‘Twas a small group that made it to the last working bee of our garden year. Our number may have been small but our hearts were big.
We planted, pruned, paid attention to the rampant mint and over morning tea we pontificated. In fact we pontificated for a very long time – thanks to the sterling effort of Karen who arranged our firewood which came all the way from Dookie.
We had warm toes, full bellies and smoke in our eyes. We enjoyed the chat around the fire so much that a decision was made to have it as a regular feature of our winter working bees (June, July and August) – so keep an eye out for some wood for our July working bee.
Julia has a chilli plant that she would like to get rid of. If anyone would like it please help yourself. Her plot is right in front of the green shed.
Stay warm and see you at the July working bee (Sunday 30th July)
A small but effective group gathered at the garden on 28 May after a night of rain. Happily, the rain held off and we worked in mostly blue skies for the morning. All jobs had a ‘getting ready for big changes’ focus:
- Pruning the crepe myrtles in the middle of the east west pathway to enable machinery to traverse this path in the future.
- A major renovation job on the hazelnut canes growing on the same path and some very sturdy framework erected for training the lateral canes into their new espaliered shape.
- More pruning to make way for new paths that will be constructed at the entrance to make the garden more accessible to and from Interact.
- Digging out of many of the fruit trees in preparation for their new homes.
All present appreciated the update on the timeline and scope of works for the ongoing level crossing removal program.
We managed to be packed up after a warming morning tea before the afternoon rains returned – well done everyone.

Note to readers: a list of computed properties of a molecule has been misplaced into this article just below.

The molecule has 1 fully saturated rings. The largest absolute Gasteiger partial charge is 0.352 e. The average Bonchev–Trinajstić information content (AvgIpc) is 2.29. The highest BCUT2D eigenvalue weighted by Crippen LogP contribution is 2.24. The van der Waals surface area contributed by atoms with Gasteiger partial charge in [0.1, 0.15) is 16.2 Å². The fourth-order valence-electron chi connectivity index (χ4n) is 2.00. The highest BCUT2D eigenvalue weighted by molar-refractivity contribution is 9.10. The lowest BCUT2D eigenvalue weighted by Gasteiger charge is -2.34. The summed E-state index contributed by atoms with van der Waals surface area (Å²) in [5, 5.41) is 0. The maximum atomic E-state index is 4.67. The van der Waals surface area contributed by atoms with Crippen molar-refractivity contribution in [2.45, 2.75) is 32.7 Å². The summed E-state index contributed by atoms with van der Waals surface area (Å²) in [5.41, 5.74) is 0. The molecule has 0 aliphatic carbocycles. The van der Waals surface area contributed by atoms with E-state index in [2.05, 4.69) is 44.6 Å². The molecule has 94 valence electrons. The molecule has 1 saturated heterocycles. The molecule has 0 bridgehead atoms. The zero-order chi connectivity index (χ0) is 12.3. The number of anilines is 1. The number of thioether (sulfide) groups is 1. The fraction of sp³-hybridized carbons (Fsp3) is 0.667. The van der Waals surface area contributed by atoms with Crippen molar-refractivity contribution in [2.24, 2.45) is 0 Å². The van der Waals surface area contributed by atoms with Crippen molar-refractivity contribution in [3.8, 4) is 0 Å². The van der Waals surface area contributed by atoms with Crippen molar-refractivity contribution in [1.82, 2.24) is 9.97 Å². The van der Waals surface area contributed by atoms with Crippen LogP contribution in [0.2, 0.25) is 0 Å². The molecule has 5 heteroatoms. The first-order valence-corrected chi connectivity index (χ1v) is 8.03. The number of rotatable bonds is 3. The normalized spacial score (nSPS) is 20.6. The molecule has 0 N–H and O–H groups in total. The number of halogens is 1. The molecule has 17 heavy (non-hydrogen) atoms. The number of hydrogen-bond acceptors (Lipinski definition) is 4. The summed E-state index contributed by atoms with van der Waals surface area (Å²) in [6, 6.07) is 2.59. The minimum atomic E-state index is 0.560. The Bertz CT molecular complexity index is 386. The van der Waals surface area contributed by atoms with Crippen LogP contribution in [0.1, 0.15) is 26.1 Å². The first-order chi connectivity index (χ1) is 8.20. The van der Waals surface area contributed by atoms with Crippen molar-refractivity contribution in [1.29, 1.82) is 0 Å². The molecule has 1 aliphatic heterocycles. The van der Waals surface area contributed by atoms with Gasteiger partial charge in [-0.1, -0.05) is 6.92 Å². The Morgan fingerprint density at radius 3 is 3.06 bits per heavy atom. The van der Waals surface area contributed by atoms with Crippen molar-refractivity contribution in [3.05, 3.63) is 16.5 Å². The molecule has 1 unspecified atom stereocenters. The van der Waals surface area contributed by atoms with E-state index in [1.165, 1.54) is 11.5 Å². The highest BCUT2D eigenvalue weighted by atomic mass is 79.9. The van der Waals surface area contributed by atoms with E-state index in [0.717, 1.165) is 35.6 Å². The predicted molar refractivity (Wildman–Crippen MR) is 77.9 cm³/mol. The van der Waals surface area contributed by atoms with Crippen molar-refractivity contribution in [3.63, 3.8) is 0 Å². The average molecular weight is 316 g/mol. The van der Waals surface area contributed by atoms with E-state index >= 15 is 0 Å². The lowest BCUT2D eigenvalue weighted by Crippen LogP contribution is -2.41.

Kathy, Ken and Annette
Fairfield Community Garden’s next working bee will be held on:
Sunday 28 May, 9am-12noon
Kathy, Ken and Annette are organising the May working bee and look forward to another grand morning together. The plan (below) for the morning is as follows – a bit different in format but still entailing a bit of physical work and a splendid, shared morning tea.
* Around 10am will plan to have a walk around and chat about the revised timeline and plans for the garden in light of the Level Crossing Removal works
* Clean up and preparation of the two main east-west paths and other areas where landscape toppings are to be laid
* Trimming back shrubs/trees in preparation for works
* Helping one another organise items to be variously sent to the offset area for storage, thrown out, or boxed up for relocation to other plots.
* Working out a clear and simple way (labeling included) for contractors to identify items to be taken to the offset area
* Assisting members who may wish to remove trees they are taking on the day, and working out strategies for non-members to provide assistance to collect their trees.
* Morning tea
Hope to see you all there!
It was a little overcast but fine April day for our fourth working bee of the year.
We created a new garden bed near the shed, with some heavy lifting of rocks from the Western end of the garden, and by transporting some excellent soil.
General weeding and mulching made a big difference with cleaning up the main paths.
Most excitingly we had a bumper harvest, with potatoes and lots of Jerusalem artichokes from the communal beds. Lots of soups, bakes and roasts are on the agenda for most gardeners!
Thanks to the organisers Maggies, Alan, Mathilde and John, as well as to Anna for the photographs.
Mathilde also shared the recipe for the delicious date scones that she brought to the working bee. Enjoy!
We harvested a bumper crop of Jerusalem artichokes at the working bee on Sunday. Here are a few soup recipes that some of the gardeners have shared, to help us make the most of our harvest!
JERUSALEM ARTICHOKE SOUP (C Gowdie)
JERUSALEM ARTICHOKE SOUP (Stephanie Alexander)
Kay has provided this extremely handy guide to transplanting fruit trees. It is sure to be very useful to any gardeners who are adopting some of our trees that need new homes:
Fruit tree transplanting guide
And thanks to Anna for providing the photos!